• Compromise: No mediation can be truly successful unless both client and lawyer are prepared to make a reasonable level of compromise. A negotiation shouldn’t be about ‘winning’ but about reaching an agreement that both parties can agree upon.
  • Be Prepared: Bring as much information as you can in order to make your case and convince the other party by using a mixture of facts and the law. Being prepared will put you in a stronger position when negotiating.

Which Method Should You Use to Reach a Settlement?

There are three main ways in which you can work with your lawyer to get the other party to reach an agreement:

  • Litigation: This can be an expensive method and is a public dispute in court where a judge will decide the terms of your divorce based on the information presented by your attorney and the other party’s attorney. Sometimes, people enter a litigation because they are angry at the other person and insist on this public battle.
    The other reason people litigate is fear. They fear that they won’t be able to get the financial agreement they want, or what they will get won’t be enough. So they believe the court can come up with a more agreeable result. People can also enter a litigation out of greed and inability to settle the case on reasonable terms.
  • Negotiation: Most divorce cases are resolved through settlement. In fact, over 95 percent of divorce cases reach an out-of-court settlement agreement. However, this method can often fail if there are complicated financial situations or when assets are of a significant amount. Sometimes, one party, for example a husband who has been in charge of the finances in the marriage, hides details of the financial situation from his wife. Negotiation will not work if this is the case. On the other hand, if the negotiation method is successful then the couple will find that the legal process is much faster and less expensive than litigation.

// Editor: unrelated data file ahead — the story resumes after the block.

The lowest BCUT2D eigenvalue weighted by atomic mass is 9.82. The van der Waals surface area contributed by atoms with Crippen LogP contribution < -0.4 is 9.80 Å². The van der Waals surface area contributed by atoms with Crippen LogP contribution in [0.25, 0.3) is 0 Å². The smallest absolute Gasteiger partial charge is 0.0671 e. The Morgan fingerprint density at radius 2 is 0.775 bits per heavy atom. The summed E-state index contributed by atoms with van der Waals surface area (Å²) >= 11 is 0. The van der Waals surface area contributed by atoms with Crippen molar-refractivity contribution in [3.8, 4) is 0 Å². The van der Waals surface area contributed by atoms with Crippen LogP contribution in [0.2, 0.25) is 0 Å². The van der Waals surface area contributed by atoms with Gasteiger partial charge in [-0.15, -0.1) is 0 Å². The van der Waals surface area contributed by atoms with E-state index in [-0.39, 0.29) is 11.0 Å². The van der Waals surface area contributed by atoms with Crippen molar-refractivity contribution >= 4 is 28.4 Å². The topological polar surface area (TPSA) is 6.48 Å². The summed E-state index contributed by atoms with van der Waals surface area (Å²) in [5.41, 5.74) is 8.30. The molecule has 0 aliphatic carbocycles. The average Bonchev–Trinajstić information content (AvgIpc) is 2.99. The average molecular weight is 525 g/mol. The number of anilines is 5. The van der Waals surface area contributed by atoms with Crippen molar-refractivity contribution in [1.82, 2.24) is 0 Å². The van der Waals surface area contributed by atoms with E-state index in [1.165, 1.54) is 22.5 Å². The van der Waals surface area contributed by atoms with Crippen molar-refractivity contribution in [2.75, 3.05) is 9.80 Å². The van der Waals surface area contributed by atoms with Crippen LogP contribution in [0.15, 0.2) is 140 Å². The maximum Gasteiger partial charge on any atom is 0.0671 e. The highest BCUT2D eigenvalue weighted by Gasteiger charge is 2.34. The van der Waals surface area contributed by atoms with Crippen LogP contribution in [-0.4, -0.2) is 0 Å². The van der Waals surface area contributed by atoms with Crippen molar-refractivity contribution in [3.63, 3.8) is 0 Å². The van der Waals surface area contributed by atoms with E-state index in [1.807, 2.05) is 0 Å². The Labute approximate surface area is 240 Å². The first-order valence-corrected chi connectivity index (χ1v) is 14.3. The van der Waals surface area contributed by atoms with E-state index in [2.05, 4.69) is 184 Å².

• Mediation: This is when a neutral party helps both sides reach an agreement that covers all or most of their demands. This neutral party, the mediator, doesn’t have to be a lawyer, but must be knowledgeable about divorce and family law. The mediator must also make sure to never advocate for either party.
    A divorce mediation will expedite the divorce proceedings, reduce expenses, and possibly make it easier for your children because a mediation will be more peaceful than a litigation. However, this method can also have its negatives, leading to legal complications; if it’s poorly drafted, it can be challenged at a later point in time.

Final Thoughts

A divorce can be a taxing time for both parties involved, and even more so for any children involved. No two marriages are the same and no two divorces can be the exact same. Keeping this in mind, always hire an experienced attorney who will help you get the best deal while reaching a mutually agreeable settlement for both parties. Always talk with several lawyers and mediators before choosing the right path for your divorce proceedings.